The Canadian dollar remained on the back foot yesterday after a quiet start to this week, owing to the most recent update from the International Monetary Fund (IMF). The IMF has stated that ‘dangerous undercurrents’ are a threat to the global economy. The IMF has also highlighted the issues surrounding the US-China trade war, and suggested that it’s taking its toll on the global economy, with emerging markets impacted especially. There have also been outflows of deposits from emerging markets owing to these concerns, which is another reason the Canadian dollar has weakened recently.

Currency Pair% Change in 1 monthDifference on £200,000
GBPCAD1.92%CAD $6535.70

With the Canadian economy being heavily export driven, especially regarding oil, it’s understandable that a slowdown in the global economy would hit the Canadian economy. These fears haven’t manifested into CAD weakness quite to the same extent as with the AUD. 

The pound to Aussie dollar rate sits at a 2-year high whereas GBPCAD would need to increase by roughly 5% higher than the current levels to reach the same feat.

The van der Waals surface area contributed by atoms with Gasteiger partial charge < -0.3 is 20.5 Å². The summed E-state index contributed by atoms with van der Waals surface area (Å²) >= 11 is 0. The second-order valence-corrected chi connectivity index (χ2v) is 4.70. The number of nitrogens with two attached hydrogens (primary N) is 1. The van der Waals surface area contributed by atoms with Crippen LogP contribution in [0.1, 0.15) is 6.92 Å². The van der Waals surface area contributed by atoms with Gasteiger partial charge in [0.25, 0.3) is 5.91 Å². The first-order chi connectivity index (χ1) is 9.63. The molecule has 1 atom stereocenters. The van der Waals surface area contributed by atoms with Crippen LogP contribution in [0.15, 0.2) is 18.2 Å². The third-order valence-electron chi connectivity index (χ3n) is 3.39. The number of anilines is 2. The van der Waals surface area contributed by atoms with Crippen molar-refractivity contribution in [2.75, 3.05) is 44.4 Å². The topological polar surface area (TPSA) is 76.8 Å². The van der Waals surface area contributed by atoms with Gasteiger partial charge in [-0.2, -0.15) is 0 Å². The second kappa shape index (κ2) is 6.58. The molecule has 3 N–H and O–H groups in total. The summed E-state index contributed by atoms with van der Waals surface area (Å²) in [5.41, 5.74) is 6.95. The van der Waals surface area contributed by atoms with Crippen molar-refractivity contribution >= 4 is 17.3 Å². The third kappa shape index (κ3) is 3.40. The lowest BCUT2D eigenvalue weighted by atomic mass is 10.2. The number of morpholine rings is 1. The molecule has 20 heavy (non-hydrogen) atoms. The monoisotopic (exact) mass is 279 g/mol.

The new NAFTA agreement is now in place and it’s been re-named the United States-Mexico-Canada Agreement, or USMCA. CAD exchange rates jumped once the announcement was made; whether they can hold onto these will depend on the health of the global economy.

Oil prices are also at annual highs which has helped CAD, with WTI prices at 4-year highs.

Cut to global outlook softens the Canadian Dollar

Housing market in focus this week

The Canadian housing market will be in focus later this week, with the New Housing Price Index figures due at 13.30pm tomorrow. Expectations are for 0.1% growth although like with yesterday’s Housing Starts data, I’m not expecting to see much movement after the release unless these figures significantly deviate from expectations.

Another potential market mover is the US Jobless Claims along with Inflation data set for release tomorrow at 13.30pm. Canada’s economy is closely linked to the US economy so we could see movement if those figures spring a surprise.

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